He fights with his swim trunks trying to turn the pockets wrong-side inward. All pockets should be this way, he contends, lest he loses the stuff he's collected on the way to the beach. Fashion aside, there is no "right side out" when it comes to pockets. Mostly he ignores this social rule until he finds the smoothest shell or the flattest skipping stone.

He doesn't wonder why pockets exist in swimwear until he has to empty them into my bag before he ventures into the water.

He's already wrestled on a swim mask - tight over the head, extracting the fringe of his hair, piece by piece.

One errant lock and the protective bubble will pop, sending water cascading into his eyes and up his nose.

The process is arduous. Though not as arduous as it was before my son found a way to swim underwater without a full-body submersible.

Back then a single drop of water plopping onto his face was enough to make him sputter and claim to be "drowndeding."

And whoever was nearby at the time of the dousing got all the blame, deserved or not.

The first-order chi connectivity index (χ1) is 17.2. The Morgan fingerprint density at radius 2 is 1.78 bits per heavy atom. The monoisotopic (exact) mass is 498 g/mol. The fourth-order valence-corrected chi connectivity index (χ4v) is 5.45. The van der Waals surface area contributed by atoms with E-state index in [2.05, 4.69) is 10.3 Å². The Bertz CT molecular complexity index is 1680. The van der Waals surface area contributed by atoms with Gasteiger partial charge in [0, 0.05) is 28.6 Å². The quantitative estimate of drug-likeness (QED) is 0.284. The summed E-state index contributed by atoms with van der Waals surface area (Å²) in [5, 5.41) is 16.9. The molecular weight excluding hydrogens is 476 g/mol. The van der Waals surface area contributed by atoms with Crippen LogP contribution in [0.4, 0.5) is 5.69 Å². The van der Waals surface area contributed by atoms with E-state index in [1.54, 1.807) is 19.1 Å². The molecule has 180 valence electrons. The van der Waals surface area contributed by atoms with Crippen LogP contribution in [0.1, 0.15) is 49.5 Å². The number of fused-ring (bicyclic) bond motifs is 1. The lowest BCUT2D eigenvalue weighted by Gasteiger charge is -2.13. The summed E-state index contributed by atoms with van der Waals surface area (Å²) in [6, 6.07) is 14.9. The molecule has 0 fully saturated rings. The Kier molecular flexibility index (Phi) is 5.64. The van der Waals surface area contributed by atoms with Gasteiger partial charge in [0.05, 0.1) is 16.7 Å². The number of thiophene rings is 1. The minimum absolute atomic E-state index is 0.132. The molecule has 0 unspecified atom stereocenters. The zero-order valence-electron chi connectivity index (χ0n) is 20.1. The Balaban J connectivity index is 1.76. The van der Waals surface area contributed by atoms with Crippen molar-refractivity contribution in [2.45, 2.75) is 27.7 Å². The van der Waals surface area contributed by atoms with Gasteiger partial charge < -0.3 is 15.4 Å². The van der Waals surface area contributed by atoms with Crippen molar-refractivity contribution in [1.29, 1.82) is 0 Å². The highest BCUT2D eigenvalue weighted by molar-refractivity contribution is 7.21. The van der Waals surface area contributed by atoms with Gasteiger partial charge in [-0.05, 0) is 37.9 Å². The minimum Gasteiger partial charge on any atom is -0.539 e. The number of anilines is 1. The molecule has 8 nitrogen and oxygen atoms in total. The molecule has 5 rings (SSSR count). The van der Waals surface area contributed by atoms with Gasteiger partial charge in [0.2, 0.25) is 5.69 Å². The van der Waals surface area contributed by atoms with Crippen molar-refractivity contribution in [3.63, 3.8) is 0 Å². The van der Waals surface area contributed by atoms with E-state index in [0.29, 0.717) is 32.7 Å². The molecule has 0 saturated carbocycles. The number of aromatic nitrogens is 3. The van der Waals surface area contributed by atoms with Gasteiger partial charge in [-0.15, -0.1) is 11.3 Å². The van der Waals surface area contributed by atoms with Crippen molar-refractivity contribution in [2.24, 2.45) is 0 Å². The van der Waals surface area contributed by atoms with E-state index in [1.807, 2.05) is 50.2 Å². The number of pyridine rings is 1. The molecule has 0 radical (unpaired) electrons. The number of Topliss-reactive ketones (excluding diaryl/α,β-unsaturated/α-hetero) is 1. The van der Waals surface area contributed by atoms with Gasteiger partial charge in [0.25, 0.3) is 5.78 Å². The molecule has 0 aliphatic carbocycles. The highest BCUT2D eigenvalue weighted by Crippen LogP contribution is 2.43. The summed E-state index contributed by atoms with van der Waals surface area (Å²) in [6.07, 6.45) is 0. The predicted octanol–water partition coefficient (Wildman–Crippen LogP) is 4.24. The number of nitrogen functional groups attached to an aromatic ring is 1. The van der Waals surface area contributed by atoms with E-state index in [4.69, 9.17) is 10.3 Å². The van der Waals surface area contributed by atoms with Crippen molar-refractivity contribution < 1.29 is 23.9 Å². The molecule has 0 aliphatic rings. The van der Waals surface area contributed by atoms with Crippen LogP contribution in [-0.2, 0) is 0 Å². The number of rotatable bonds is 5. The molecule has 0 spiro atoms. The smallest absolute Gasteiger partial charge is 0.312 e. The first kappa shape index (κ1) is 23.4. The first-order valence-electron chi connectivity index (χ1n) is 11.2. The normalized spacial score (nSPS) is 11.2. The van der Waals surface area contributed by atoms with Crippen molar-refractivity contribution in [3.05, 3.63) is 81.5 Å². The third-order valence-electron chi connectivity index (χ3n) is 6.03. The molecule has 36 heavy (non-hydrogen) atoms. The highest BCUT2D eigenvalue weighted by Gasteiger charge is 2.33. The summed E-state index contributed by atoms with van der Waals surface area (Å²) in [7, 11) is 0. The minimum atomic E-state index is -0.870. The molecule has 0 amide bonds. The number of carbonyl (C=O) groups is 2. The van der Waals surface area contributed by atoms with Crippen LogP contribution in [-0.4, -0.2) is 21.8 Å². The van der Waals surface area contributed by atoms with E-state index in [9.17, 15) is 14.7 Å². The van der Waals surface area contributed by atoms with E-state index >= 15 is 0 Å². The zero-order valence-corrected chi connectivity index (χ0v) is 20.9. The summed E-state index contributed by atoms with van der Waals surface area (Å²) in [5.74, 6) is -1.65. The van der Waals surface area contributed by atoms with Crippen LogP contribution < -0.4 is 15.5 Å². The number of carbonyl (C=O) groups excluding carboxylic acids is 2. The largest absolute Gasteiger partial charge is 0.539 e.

Mostly his contempt was well placed.

I still remember the moment one swim instructor nonchalantly dropped him off a diving board into the waiting arms of another ... before he said: "I'm ready."

It was the cardinal sin of all swim lessons sins and a sin which most parents thought had been abandoned during the sea change of a new millennia wherein no one in their right mind would advocate for simulated drowning as a teaching device.

She may not have known he was never going to be ready.

I knew.

And as I watched him sputter to the surface, screaming an incoherent recrimination to his now-chagrined looking torturer, I knew without a doubt that it would be a full year at least before he'd even step into a puddle again.

I knew swim class was over. For a long, long while.

He might not have forgiven her, nor me until I broke down and charged the cost of a toy-store mask and swim fins to my credit card.

Twelve dollars later, and with enough guilt ammunition to defy the printed No-Swim-Goggle rules, we returned to the pool.

Looking pinched and frog-like, he stepped back into the swim of things.